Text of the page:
So our world is full of a lot of bullshit about almost everything.
Hey, even a lot of what I'm talking about might be part of it.
That's why I advocate for judicious discernment.

But through all that crap I believe are some gems for our "soul". That can help us cope with the harshness and coldness of universe.

I'm speaking here in a pragmatic sense about our beliefs, points of view that are hard to prove and are highly subjective. I can't scientifically prove that I will succeed in a certain area, but what is better to believe? That I will have a chance or that I will have no chance at all? One brings optimist, hope and action, the other paralysis and cynicism.
But yes, I believe idea relativism should be used sparingly, and Only where science is limited by its empirical imperative.

Ha ha - I completely agree with your last statement. However, I fear we are a dying race (metaphorically and literally).

On a different note, I love that you use 'lust' as a verb. I see that far too seldom.

And lastly, expect me to quote you for "That's why I advocate for judicious discernment." :-)

Haha, I'm glad you liked it and I'm honored.
In my mind it sounded right, but I'm not a native english speaker, so I wasn't too sure about it.
Now I'm curious about the context in which you intend to use it.

Yeah, English is my second language as well. What is your first language, if I may ask?

Romanian.
No way! Your accent is so good.
It has a british flavor in my opinion.

Ha ha - cheers!
Yeah, I learned 'British English' in school, but moved to the US a few years ago, so I guess it's somewhere in between these days...
Romiana... Wouldn't have guessed... :-)

This article reminds me of a postcard I picked up at Oxford University when I was travelling through England, that had the logic of a student...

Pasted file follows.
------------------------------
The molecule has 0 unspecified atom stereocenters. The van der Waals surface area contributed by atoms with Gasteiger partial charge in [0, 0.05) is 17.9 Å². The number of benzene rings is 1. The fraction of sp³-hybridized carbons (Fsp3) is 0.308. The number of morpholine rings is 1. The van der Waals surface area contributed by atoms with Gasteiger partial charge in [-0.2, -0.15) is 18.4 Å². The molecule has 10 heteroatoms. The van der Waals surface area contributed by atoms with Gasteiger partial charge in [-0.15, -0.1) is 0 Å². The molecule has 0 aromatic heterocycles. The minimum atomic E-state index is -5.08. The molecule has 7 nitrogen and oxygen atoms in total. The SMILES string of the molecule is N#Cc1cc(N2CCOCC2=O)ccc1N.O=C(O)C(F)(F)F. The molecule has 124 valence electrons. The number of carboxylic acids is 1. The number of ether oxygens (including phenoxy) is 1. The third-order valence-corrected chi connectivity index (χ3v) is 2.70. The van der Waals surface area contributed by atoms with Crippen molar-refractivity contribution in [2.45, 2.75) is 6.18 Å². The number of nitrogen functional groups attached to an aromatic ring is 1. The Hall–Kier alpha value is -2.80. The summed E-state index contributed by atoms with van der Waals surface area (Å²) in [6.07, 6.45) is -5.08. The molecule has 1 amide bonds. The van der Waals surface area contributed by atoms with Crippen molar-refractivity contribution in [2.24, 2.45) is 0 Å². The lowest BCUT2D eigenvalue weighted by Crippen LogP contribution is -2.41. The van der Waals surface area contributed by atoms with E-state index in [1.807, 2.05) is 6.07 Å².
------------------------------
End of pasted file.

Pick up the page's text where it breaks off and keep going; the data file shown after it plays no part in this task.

"The more I study, the more I know.
The more I know, the more I forget.
The more I forget, the less I know...
So why study?"

LOL!

To me, life is all about unlearned the programs that are pushed upon us, to free our minds and liberate ourselves to experience a life of the senses, with childlike wonder for the moment- now.

I may have graduated with Honours, but that truly means nothing.

I can say that I know nothing, and feel completely and utterly okay with that!

Thanks for your posts... I will be following!

O

Thank you!

Lol, that is a funny postcard.

I was one of the best students but to me that means nothing, so I feel the same as you.

I'm learning something almost daily because I've discovered an unmatched pleasure in that.
But I know that I don't know much, and it's so liberating when you accept that.

Those who investigate the mind know they know nothing. Understanding that we know nothing is an important step to free ourselves of the trickery of the mind. Upvoted

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That would be nice!
Thanks!

Great post!

I do believe we need to keep asking questions and seeking answers. There is always so much to discover and find out.
Life is in constant change so we do need to flowing with that change!

You have a talent for summing up my posts :D
Thanks!

You're welcome! I am pretty intuitive! :)